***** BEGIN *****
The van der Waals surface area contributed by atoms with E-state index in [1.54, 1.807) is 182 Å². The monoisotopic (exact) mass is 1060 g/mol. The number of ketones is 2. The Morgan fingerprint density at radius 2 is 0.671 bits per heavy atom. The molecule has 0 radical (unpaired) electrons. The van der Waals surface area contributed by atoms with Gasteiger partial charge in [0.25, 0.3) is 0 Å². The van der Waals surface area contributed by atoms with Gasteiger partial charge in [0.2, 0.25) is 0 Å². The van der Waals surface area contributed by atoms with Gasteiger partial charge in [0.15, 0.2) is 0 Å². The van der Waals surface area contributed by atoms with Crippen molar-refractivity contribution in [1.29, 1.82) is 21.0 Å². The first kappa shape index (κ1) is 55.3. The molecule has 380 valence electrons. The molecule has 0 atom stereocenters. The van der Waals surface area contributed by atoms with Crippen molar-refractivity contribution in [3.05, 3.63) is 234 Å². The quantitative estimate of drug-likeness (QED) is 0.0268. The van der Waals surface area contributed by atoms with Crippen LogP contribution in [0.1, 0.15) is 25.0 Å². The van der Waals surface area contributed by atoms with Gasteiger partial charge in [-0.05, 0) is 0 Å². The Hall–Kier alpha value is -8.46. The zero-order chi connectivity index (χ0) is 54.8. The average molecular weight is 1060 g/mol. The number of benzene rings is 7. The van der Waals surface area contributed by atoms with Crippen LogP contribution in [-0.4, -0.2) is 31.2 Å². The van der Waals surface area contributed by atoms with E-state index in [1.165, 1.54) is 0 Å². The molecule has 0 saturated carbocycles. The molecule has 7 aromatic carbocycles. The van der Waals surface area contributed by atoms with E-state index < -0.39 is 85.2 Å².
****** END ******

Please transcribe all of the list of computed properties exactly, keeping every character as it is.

The van der Waals surface area contributed by atoms with E-state index in [1.54, 1.807) is 182 Å². The monoisotopic (exact) mass is 1060 g/mol. The number of ketones is 2. The Morgan fingerprint density at radius 2 is 0.671 bits per heavy atom. The molecule has 0 radical (unpaired) electrons. The van der Waals surface area contributed by atoms with Gasteiger partial charge in [0.25, 0.3) is 0 Å². The van der Waals surface area contributed by atoms with Gasteiger partial charge in [0.2, 0.25) is 0 Å². The van der Waals surface area contributed by atoms with Gasteiger partial charge in [0.15, 0.2) is 0 Å². The van der Waals surface area contributed by atoms with Crippen molar-refractivity contribution in [1.29, 1.82) is 21.0 Å². The first kappa shape index (κ1) is 55.3. The molecule has 380 valence electrons. The molecule has 0 atom stereocenters. The van der Waals surface area contributed by atoms with Crippen molar-refractivity contribution in [3.05, 3.63) is 234 Å². The quantitative estimate of drug-likeness (QED) is 0.0268. The van der Waals surface area contributed by atoms with Crippen LogP contribution in [0.1, 0.15) is 25.0 Å². The van der Waals surface area contributed by atoms with Gasteiger partial charge in [-0.05, 0) is 0 Å². The Hall–Kier alpha value is -8.46. The zero-order chi connectivity index (χ0) is 54.8. The average molecular weight is 1060 g/mol. The number of benzene rings is 7. The van der Waals surface area contributed by atoms with Crippen LogP contribution in [-0.4, -0.2) is 31.2 Å². The van der Waals surface area contributed by atoms with E-state index in [1.165, 1.54) is 0 Å². The molecule has 0 saturated carbocycles. The molecule has 7 aromatic carbocycles. The van der Waals surface area contributed by atoms with E-state index < -0.39 is 85.2 Å².